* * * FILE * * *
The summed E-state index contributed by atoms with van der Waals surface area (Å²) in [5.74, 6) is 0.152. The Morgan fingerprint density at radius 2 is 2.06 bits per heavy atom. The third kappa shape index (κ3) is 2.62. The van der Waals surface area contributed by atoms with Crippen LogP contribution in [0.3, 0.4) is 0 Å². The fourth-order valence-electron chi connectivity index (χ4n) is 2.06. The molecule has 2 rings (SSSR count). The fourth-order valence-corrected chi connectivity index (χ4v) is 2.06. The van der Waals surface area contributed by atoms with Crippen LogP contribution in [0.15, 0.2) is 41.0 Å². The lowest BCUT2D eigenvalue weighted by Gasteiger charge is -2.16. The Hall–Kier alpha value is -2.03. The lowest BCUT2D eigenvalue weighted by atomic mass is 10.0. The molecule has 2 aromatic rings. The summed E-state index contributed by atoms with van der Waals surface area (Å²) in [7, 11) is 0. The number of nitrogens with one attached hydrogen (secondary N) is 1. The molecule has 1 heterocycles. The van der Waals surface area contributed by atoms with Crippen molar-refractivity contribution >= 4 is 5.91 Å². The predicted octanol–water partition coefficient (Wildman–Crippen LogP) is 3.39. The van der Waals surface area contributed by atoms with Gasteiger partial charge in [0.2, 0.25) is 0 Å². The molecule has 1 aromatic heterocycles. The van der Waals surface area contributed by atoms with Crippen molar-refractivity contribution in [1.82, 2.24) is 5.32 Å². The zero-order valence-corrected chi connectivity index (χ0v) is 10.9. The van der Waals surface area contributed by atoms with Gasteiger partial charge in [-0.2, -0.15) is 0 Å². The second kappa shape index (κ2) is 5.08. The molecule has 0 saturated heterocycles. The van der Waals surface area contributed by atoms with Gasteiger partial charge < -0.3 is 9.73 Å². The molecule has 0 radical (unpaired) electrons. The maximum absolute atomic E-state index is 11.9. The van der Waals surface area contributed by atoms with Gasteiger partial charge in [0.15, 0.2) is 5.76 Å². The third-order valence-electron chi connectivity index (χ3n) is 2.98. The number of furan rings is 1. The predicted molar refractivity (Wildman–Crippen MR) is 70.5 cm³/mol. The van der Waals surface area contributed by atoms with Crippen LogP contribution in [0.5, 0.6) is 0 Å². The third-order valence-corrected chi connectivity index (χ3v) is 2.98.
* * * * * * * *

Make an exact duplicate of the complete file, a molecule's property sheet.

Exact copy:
The summed E-state index contributed by atoms with van der Waals surface area (Å²) in [5.74, 6) is 0.152. The Morgan fingerprint density at radius 2 is 2.06 bits per heavy atom. The third kappa shape index (κ3) is 2.62. The van der Waals surface area contributed by atoms with Crippen LogP contribution in [0.3, 0.4) is 0 Å². The fourth-order valence-electron chi connectivity index (χ4n) is 2.06. The molecule has 2 rings (SSSR count). The fourth-order valence-corrected chi connectivity index (χ4v) is 2.06. The van der Waals surface area contributed by atoms with Crippen LogP contribution in [0.15, 0.2) is 41.0 Å². The lowest BCUT2D eigenvalue weighted by Gasteiger charge is -2.16. The Hall–Kier alpha value is -2.03. The lowest BCUT2D eigenvalue weighted by atomic mass is 10.0. The molecule has 2 aromatic rings. The summed E-state index contributed by atoms with van der Waals surface area (Å²) in [7, 11) is 0. The number of nitrogens with one attached hydrogen (secondary N) is 1. The molecule has 1 heterocycles. The van der Waals surface area contributed by atoms with Crippen molar-refractivity contribution >= 4 is 5.91 Å². The predicted octanol–water partition coefficient (Wildman–Crippen LogP) is 3.39. The van der Waals surface area contributed by atoms with Gasteiger partial charge in [0.2, 0.25) is 0 Å². The molecule has 1 aromatic heterocycles. The van der Waals surface area contributed by atoms with Crippen molar-refractivity contribution in [1.82, 2.24) is 5.32 Å². The zero-order valence-corrected chi connectivity index (χ0v) is 10.9. The van der Waals surface area contributed by atoms with Gasteiger partial charge in [-0.2, -0.15) is 0 Å². The second kappa shape index (κ2) is 5.08. The molecule has 0 saturated heterocycles. The van der Waals surface area contributed by atoms with Gasteiger partial charge < -0.3 is 9.73 Å². The molecule has 0 radical (unpaired) electrons. The maximum absolute atomic E-state index is 11.9. The van der Waals surface area contributed by atoms with Gasteiger partial charge in [0.15, 0.2) is 5.76 Å². The third-order valence-electron chi connectivity index (χ3n) is 2.98. The number of furan rings is 1. The predicted molar refractivity (Wildman–Crippen MR) is 70.5 cm³/mol. The van der Waals surface area contributed by atoms with Crippen LogP contribution in [0.5, 0.6) is 0 Å². The third-order valence-corrected chi connectivity index (χ3v) is 2.98.